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Climate Change and its Impact on Preservation Management of Archaeological Sites

21 March 2012

Acropolis Museum

Dr Stavroula Golfomitsou, Lecturer in Conservation Studies at UCL Qatar, is to participate in the upcoming Round Table at the Acropolis Museum in Athens, Greece, entitled Climate Change and its Impact on the Preservation Management of Archaeological Sites.

Climate change is the single most significant environmental threat to the planet, and thereby the lives of future generations.  However, its importance as a threat to cultural heritage assets is less certain.  Consequently, site managers are faced with the challenge of how to respond to this issue, without clear information about the relative significance of its risks.  This event attempts to address this issue. 

The round table is organised by the Initiative for Heritage Conservancy in collaboration with ICCROM (the International Centre for the Study of the Preservation and Restoration of Cultural Property), the University of Kent, the Canadian Conservation Institute (CCI) and UCL Qatar. It will be a think tank meeting comprising 12 speakers and approximately 10 discussion partners, all of which are known experts in their field.

The focus of the meeting is to discuss the potential practical implications of climate change on cultural heritage, and to compare the uncertainties in these predictions with those of other risks that commonly threaten archaeological sites.  During the meeting the various presentations will serve to establish baseline knowledge of past climatic effects and risks to cultural heritage; outline current prediction models and management tools; and examine the implications of climate change in different geographic contexts.  Finally, the aim is to assemble practical advice for managers in the field, to help them decide how significant climate change effects are likely to be in their specific context, and plan accordingly.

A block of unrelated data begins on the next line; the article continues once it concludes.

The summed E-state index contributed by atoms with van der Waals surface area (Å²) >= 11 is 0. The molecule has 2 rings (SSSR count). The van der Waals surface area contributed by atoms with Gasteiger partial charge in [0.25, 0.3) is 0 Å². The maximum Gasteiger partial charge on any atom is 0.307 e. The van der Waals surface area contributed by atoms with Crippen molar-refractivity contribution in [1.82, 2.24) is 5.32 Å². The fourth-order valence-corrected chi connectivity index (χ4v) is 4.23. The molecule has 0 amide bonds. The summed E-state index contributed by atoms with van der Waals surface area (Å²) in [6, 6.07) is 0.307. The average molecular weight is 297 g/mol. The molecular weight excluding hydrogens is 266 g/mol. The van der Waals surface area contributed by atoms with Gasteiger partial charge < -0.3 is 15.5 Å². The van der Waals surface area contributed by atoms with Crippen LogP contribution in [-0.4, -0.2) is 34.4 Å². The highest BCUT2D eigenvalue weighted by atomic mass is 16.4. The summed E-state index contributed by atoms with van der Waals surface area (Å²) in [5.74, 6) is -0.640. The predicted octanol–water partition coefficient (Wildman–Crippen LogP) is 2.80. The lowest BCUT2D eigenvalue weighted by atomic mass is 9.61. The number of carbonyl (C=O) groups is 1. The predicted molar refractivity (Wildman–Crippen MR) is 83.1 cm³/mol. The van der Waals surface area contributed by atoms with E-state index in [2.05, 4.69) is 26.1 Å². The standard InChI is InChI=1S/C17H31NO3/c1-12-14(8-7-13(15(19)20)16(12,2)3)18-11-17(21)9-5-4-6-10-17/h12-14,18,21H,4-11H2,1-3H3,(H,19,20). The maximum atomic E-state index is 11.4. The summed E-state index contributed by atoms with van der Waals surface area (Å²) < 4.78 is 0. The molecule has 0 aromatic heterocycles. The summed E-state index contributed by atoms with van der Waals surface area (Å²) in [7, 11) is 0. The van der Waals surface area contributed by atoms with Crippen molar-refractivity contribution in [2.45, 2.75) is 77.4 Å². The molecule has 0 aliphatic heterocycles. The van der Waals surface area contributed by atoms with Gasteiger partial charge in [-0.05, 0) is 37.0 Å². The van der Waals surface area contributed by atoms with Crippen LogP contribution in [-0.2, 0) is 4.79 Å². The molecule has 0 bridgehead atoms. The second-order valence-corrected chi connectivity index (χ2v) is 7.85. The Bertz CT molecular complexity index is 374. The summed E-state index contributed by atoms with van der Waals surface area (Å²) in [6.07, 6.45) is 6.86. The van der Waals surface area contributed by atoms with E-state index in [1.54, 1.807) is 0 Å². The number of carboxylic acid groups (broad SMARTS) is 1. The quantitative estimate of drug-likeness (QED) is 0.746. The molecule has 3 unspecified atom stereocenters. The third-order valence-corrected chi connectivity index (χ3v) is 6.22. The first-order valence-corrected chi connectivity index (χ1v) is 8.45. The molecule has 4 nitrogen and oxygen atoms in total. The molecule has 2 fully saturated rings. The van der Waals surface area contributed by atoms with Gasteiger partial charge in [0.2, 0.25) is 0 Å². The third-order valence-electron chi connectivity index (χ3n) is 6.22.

The meeting’s outcome will be published in 2013 as part of ICCROM Conservation Studies Series.

To learn more, visit the Initiative for Heritage Conservancy website.